PSA Grading Parent Buys Video Game Grader Wata

PSA Grading Parent Buys Video Game Grader Wata article feature image
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(Photo by Stanislav Kogiku/SOPA Images/LightRocket via Getty Images. Pictured: Super Mario Bros

Collectors Universe continued its buying spree, announcing Wednesday morning that it had bought video game grader, Wata Games. 

The acquisition comes two weeks after the parent company of PSA, the industry leader in grading cards and autographs, finalized a deal to bring Goldin Auctions under its umbrella. Terms were not disclosed. 

The company will move from its Denver offices into PSA’s headquarters in California, but will keep its name and branding. 

The bet on Wata comes at a time when Collectors Universe is hoping to get a jump on building up its business in grading other forms of collectibles. 

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Wata was founded in 2017 by 25-year-old Deniz Kahn, who started collecting old video games and noticed the need for a company to grade the cartridges, boxes and seals in the event they were never open. In 2018, Wata was grading a handful of games. 

Not only does Wata bet on the nostalgia of kids who played particularly Atari and Nintendo games, who are now 35 to 50, but the adoption of video game collecting as an asset class took flight thanks to its impressive thick cases that securely allow a collector to display the game standing up on a desk. 

The business got more sophisticated in the fall of 2019, when Ryan Sabga, whose company Canyon Drive built the cases, signed on as CEO. The company has never released financials nor population reports, but from eBay auctions alone its apparent that the company has graded thousands and thousands of games. 

Adoption by collectors was helped along by Dallas-based Heritage Auctions auctioning off video games beginning in 2019. Wata helped the auction house understand values, which in turn informed the marketplace. Soon, graded games — notably the Super Mario Bros. franchise — hit the $100,000 mark.

In July of last year, a Super Mario Bros. sealed and graded a 9.4 on a 10 point scale sold at Heritage for $114,000. In April of this year, a Super Mario Bros. game sold for $660,000. And last week, a Super Mario Bros. game sold for $1.56 million. As the category grew, Heritage moved video game sales from the back pages of its comic book auctions to its own separate sales.

 

Some believe Wata’s value comes in the fact they are one of the few graders who have become experts in the authenticity of seals — whether wrapping of a game is natively authentic or was post wrapped. This comes at a time when the seal on potentially new asset classes, including first generation tech like iPhones, music and perhaps VHS tapes, makes or breaks its value.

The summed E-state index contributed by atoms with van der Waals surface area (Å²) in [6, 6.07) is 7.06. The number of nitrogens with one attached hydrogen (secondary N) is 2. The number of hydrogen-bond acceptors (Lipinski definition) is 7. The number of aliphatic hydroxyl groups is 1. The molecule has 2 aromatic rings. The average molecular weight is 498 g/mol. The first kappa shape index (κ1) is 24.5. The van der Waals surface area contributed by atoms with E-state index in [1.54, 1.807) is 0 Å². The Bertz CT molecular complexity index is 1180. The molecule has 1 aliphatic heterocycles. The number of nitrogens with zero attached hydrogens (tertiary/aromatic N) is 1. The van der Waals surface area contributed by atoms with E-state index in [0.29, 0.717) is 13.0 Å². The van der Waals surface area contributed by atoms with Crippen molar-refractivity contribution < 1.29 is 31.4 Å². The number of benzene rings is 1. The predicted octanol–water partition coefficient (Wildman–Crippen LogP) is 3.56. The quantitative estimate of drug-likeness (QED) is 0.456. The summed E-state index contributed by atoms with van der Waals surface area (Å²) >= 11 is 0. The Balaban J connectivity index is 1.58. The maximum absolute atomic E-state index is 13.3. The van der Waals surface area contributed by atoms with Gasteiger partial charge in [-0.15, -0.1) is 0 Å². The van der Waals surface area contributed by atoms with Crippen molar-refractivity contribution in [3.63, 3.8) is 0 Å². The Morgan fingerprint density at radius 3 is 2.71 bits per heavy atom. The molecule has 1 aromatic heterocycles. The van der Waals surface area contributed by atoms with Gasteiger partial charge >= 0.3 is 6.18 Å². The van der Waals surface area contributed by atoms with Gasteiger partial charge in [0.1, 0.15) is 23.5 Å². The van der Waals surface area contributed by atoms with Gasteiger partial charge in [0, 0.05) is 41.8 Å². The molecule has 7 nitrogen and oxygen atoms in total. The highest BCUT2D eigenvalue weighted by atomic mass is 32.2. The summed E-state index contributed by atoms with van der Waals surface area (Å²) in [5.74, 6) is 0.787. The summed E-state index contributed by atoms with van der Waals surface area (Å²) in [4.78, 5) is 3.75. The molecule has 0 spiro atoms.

But Collectors Universe chairman Nat Turner says the intention of the acquisition is a bet on graded video games. 

“Video games were a significant part of people’s lives, so it makes sense that it has become a collectible category,” Turner told The Action Network. “Especially as those who played these games now have disposable income.”

Greater affirmation of the category being real came earlier this month when Blackstone’s acquisition of Collector’s Universe competitor CGC came with the announcement that their first post-buy expansion into a category would in fact be video games. Goldin Auctions as well plans to include video games in its auction later this summer.

Turner said video games naturally lend themselves to grading because of the complexities that Wata has recognized. Not only do games have many printings, but they have many versions and dates of release. 

One of the mysteries of the business going forward will be population reports, which collectors have become used to looking at to judge value. When Collectors Universe grades items, they add a disclosure on their website as to how many of a particular item they have graded.

While sources say Wata has kept the data, it has not put forth population reports. Sabga has previously said he believes the category is in its early stages and posting population reports would not be additive, at least at this time, to the collecting community.

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